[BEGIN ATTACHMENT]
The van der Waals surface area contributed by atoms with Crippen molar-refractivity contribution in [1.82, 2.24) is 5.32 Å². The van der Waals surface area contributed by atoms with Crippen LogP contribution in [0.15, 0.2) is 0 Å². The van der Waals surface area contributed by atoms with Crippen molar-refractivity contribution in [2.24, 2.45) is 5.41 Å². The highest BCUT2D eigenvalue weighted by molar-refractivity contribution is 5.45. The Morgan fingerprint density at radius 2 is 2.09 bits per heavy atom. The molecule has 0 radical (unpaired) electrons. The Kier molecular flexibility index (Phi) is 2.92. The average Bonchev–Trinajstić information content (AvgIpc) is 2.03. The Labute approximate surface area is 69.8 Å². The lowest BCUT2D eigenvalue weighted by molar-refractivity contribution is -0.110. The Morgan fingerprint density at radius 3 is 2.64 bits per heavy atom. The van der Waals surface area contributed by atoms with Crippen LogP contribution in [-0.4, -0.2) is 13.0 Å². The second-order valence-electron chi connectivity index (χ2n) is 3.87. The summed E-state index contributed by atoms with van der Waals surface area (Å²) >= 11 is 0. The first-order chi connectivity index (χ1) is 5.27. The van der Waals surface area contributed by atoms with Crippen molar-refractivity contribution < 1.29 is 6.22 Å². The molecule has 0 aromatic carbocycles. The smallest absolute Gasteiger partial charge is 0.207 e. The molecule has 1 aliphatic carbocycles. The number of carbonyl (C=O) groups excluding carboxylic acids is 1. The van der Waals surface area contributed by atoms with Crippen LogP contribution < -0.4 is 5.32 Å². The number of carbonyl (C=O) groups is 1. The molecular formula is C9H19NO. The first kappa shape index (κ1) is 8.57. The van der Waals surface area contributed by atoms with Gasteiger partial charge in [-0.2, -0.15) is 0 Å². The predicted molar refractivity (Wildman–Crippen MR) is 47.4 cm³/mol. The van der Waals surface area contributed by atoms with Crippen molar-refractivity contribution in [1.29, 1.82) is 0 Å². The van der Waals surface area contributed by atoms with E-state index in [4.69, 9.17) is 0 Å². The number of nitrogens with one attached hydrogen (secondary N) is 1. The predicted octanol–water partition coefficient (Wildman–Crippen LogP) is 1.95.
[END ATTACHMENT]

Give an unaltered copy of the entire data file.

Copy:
The van der Waals surface area contributed by atoms with Crippen molar-refractivity contribution in [1.82, 2.24) is 5.32 Å². The van der Waals surface area contributed by atoms with Crippen LogP contribution in [0.15, 0.2) is 0 Å². The van der Waals surface area contributed by atoms with Crippen molar-refractivity contribution in [2.24, 2.45) is 5.41 Å². The highest BCUT2D eigenvalue weighted by molar-refractivity contribution is 5.45. The Morgan fingerprint density at radius 2 is 2.09 bits per heavy atom. The molecule has 0 radical (unpaired) electrons. The Kier molecular flexibility index (Phi) is 2.92. The average Bonchev–Trinajstić information content (AvgIpc) is 2.03. The Labute approximate surface area is 69.8 Å². The lowest BCUT2D eigenvalue weighted by molar-refractivity contribution is -0.110. The Morgan fingerprint density at radius 3 is 2.64 bits per heavy atom. The van der Waals surface area contributed by atoms with Crippen LogP contribution in [-0.4, -0.2) is 13.0 Å². The second-order valence-electron chi connectivity index (χ2n) is 3.87. The summed E-state index contributed by atoms with van der Waals surface area (Å²) >= 11 is 0. The first-order chi connectivity index (χ1) is 5.27. The van der Waals surface area contributed by atoms with Crippen molar-refractivity contribution < 1.29 is 6.22 Å². The molecule has 0 aromatic carbocycles. The smallest absolute Gasteiger partial charge is 0.207 e. The molecule has 1 aliphatic carbocycles. The number of carbonyl (C=O) groups excluding carboxylic acids is 1. The van der Waals surface area contributed by atoms with Crippen LogP contribution < -0.4 is 5.32 Å². The number of carbonyl (C=O) groups is 1. The molecular formula is C9H19NO. The first kappa shape index (κ1) is 8.57. The van der Waals surface area contributed by atoms with Gasteiger partial charge in [-0.2, -0.15) is 0 Å². The predicted molar refractivity (Wildman–Crippen MR) is 47.4 cm³/mol. The van der Waals surface area contributed by atoms with Crippen molar-refractivity contribution in [1.29, 1.82) is 0 Å². The van der Waals surface area contributed by atoms with E-state index in [4.69, 9.17) is 0 Å². The number of nitrogens with one attached hydrogen (secondary N) is 1. The predicted octanol–water partition coefficient (Wildman–Crippen LogP) is 1.95.